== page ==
SPINRAZA, a game-changing drug that dramatically improves motor function for people with spinal muscular atrophy, a debilitating muscle disease, which is the leading cause of death for infants under the age of 2-years-old, is still out of reach for adults in Australia.
Since she was 12-months-old, Ellie Robertson, of Holsworthy, was diagnosed with spinal muscular atrophy, or SMA, but ever since then she’s never let the disease define who she really is.
Ellie is an active member of her community, involved in the active committee of the Liverpool City Council, and is a passionate animal welfare and health advocate. She has also run for the Liverpool City Council, the Federal Parliament and New South Wales State Parliament for the Animal Justice Party and is preparing for another election campaign in March 2019.
Spinraza dramatically improves motor function for people with SMA, and was approved by the Pharmaceutical Benefits Scheme in May 2018, but the Federal Government announced that it was only available to patients under the age of 18.
When she heard the announcement, Ellie said it felt like a slap in the face. “To be told you couldn’t afford a life-changing drug simply because you’re too old was very disheartening,” Ellie said.
Ellie said if she was able to afford Spinraza, which can cost up to $125,000 per dose, her life would improve dramatically.
“I’d be able to scratch my head, and hug someone, that would be really nice. It would also be nice to eat without feeling like I’ve run a marathon,” Ellie added.
SMA Australia CEO Julie Cini believes anyone affected by SMA should have access to Spinraza.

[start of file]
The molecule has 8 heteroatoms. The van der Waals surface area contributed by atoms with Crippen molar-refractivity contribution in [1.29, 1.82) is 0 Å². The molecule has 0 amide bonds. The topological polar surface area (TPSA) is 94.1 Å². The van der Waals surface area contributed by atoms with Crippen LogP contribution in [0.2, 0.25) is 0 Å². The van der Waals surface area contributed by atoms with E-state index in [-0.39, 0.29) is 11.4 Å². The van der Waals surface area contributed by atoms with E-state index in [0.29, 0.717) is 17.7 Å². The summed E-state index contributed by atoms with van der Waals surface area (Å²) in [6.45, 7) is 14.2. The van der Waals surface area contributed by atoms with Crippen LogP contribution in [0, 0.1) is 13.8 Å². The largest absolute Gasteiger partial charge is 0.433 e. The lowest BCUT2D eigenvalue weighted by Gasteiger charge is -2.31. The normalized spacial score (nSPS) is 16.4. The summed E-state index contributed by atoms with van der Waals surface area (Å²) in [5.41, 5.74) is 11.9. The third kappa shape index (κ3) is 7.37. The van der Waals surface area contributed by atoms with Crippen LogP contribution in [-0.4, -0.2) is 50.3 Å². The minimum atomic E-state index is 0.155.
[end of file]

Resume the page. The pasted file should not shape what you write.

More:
“It dramatically improves their motor control functions and would dramatically improve their livelihoods. The Federal Government has done an incredible job to make the drug accessible to children but more needs to be done for adults,” Julie said.
Julie, who has been leading the fight to place Spinraza on PBS for years, is also encouraging adults with SMA to register to their database so the government can get an accurate number of Australian adults living with SMA so it is appropriately funded early next year.
Ellie believes Spinraza has the chance to rewrite the narrative for so many adults with SMA in Australia.
“By gaining access to Spinraza, I would be able to continue the work that I’m doing, and I’d be able to contribute more to my community whether it’s through advocating for animal welfare or helping out with the council,” Ellie continued.
Ellie is also hopeful of next year’s state election: “I’d really like to be a politician. Nobody ever sees a politician with a disability in parliament and I hope to be able to breakdown those barriers and perhaps provide some inspiration to others,” she added.
To find out more about SMA Australia, or to register to their database, please visit: smaaustralia.org.au